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Strategic Manoeuvers to Combat Antimicrobial Resistance
Oct 08 2019 Read 494 Times
A team of international researchers led by Dr Sarah Coulthurst from the University of Dundee are collaborating in a £2.7 million effort to investigate whether a ‘nanoweapon’ could be deployed in the global battle against antimicrobial resistance.
Dr Coulthurst and colleagues at Dundee, Newcastle, Heriot-Watt and Exeter universities and the Hans Knöll Institute in Germany have received a Wellcome Trust Collaborative Award to study the Type VI secretion system, a piece of molecular machinery that can be used by bacteria to kill fungal cells.
This cross-institution collaboration hopes to discover exactly how this inter-microbial warfare works so that they can harness the machinery to develop better ways to tackle infections caused by bacteria and fungi.
“Infectious diseases caused by bacteria and fungi represent a major threat to global health, particularly given ever-increasing levels of antimicrobial resistance,” said Dr Coulthurst.
“Such microbial organisms normally live in mixed communities whose members interact in many different ways. We have discovered that a common bacterial weapon, the Type VI secretion system, can be used by bacteria to disable or kill fungal cells by injecting them with toxic proteins.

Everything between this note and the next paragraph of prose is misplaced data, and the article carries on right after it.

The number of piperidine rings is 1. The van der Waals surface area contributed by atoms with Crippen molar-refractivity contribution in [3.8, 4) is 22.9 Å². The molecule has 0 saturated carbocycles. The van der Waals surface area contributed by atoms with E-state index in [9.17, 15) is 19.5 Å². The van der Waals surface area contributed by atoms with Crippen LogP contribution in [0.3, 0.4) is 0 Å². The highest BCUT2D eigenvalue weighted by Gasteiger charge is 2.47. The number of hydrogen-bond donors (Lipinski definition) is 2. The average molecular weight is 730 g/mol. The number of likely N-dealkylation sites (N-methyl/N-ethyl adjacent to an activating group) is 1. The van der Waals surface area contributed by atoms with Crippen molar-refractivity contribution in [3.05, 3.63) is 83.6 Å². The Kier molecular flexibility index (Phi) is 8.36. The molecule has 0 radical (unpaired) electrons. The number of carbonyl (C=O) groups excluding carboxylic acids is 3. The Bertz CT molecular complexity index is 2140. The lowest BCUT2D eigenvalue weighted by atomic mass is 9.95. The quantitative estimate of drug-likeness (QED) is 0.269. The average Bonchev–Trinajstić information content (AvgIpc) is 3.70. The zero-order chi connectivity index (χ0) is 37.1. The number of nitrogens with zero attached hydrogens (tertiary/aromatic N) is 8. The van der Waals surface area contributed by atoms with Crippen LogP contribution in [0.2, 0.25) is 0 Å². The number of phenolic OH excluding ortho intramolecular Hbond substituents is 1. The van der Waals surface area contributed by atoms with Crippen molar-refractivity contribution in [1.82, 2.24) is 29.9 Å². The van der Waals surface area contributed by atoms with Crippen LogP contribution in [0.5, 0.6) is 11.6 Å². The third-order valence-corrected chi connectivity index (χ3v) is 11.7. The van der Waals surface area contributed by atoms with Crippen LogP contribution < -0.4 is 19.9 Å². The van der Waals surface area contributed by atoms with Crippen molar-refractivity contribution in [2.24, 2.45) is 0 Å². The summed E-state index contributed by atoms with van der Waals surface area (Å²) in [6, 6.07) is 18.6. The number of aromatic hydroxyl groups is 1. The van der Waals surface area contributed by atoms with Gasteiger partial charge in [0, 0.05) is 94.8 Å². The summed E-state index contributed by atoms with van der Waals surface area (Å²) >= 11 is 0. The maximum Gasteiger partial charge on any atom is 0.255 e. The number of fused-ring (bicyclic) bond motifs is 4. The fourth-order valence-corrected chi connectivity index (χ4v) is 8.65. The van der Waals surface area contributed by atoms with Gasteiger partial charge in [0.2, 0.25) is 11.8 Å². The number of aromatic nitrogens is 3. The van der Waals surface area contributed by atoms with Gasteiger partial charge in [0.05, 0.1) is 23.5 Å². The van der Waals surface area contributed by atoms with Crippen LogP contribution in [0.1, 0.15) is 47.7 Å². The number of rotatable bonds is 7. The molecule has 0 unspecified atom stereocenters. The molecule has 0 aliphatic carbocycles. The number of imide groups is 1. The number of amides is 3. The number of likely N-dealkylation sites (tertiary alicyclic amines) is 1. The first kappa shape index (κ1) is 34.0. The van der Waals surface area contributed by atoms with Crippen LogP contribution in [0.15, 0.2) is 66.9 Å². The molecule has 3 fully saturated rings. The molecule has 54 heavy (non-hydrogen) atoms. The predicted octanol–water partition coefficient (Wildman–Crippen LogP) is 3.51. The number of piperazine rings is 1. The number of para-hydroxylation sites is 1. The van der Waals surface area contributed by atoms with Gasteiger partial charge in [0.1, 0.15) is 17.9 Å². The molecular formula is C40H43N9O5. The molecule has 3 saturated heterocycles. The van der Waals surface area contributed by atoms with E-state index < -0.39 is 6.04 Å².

“We believe that this ability of bacteria to attack fungal cells, including those that cause disease, is important in many microbial communities, including those associated with health and disease. In this collaborative project, we will combine our expertise in bacterial and fungal biology with cutting-edge molecular techniques, to investigate the role played by anti-fungal Type VI secretion systems and to understand the molecular details of how these systems kill fungal cells.
“We hope that understanding how bacteria can kill fungi might allow us to develop better ways to tackle antimicrobial-resistant infections caused by both bacteria and fungi.”
Dr Coulthurst is a Wellcome Trust Senior Research Fellow at the University’s School of Life Sciences. Her research explores how bacterial pathogens are able to successfully compete with other organisms and cause disease, aiming to provide an improved understanding of basic biological processes and ultimately contribute to novel therapeutic antimicrobial strategies.
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